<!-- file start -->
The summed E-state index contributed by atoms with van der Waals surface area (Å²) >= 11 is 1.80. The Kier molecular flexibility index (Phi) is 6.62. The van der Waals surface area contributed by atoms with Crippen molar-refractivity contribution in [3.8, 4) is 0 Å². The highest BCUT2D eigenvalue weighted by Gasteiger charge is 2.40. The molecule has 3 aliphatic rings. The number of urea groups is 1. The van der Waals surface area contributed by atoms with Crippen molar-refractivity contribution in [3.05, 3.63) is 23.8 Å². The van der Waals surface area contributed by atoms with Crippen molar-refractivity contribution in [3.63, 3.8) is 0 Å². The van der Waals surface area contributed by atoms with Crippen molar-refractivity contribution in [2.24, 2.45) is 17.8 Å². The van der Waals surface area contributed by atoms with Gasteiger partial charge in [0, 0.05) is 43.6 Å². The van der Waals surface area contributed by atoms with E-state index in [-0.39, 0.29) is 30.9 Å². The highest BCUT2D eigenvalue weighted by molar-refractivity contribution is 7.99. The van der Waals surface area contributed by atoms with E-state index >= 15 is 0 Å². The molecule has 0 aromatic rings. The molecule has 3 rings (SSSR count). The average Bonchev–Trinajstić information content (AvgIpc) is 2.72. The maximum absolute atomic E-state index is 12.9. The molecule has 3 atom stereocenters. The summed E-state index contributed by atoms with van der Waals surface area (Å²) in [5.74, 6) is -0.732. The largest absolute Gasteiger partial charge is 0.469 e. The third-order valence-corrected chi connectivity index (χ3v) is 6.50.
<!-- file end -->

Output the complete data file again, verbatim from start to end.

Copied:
The summed E-state index contributed by atoms with van der Waals surface area (Å²) >= 11 is 1.80. The Kier molecular flexibility index (Phi) is 6.62. The van der Waals surface area contributed by atoms with Crippen molar-refractivity contribution in [3.8, 4) is 0 Å². The highest BCUT2D eigenvalue weighted by Gasteiger charge is 2.40. The molecule has 3 aliphatic rings. The number of urea groups is 1. The van der Waals surface area contributed by atoms with Crippen molar-refractivity contribution in [3.05, 3.63) is 23.8 Å². The van der Waals surface area contributed by atoms with Crippen molar-refractivity contribution in [3.63, 3.8) is 0 Å². The van der Waals surface area contributed by atoms with Crippen molar-refractivity contribution in [2.24, 2.45) is 17.8 Å². The van der Waals surface area contributed by atoms with Gasteiger partial charge in [0, 0.05) is 43.6 Å². The van der Waals surface area contributed by atoms with E-state index in [-0.39, 0.29) is 30.9 Å². The highest BCUT2D eigenvalue weighted by molar-refractivity contribution is 7.99. The van der Waals surface area contributed by atoms with E-state index >= 15 is 0 Å². The molecule has 0 aromatic rings. The molecule has 3 rings (SSSR count). The average Bonchev–Trinajstić information content (AvgIpc) is 2.72. The maximum absolute atomic E-state index is 12.9. The molecule has 3 atom stereocenters. The summed E-state index contributed by atoms with van der Waals surface area (Å²) in [5.74, 6) is -0.732. The largest absolute Gasteiger partial charge is 0.469 e. The third-order valence-corrected chi connectivity index (χ3v) is 6.50.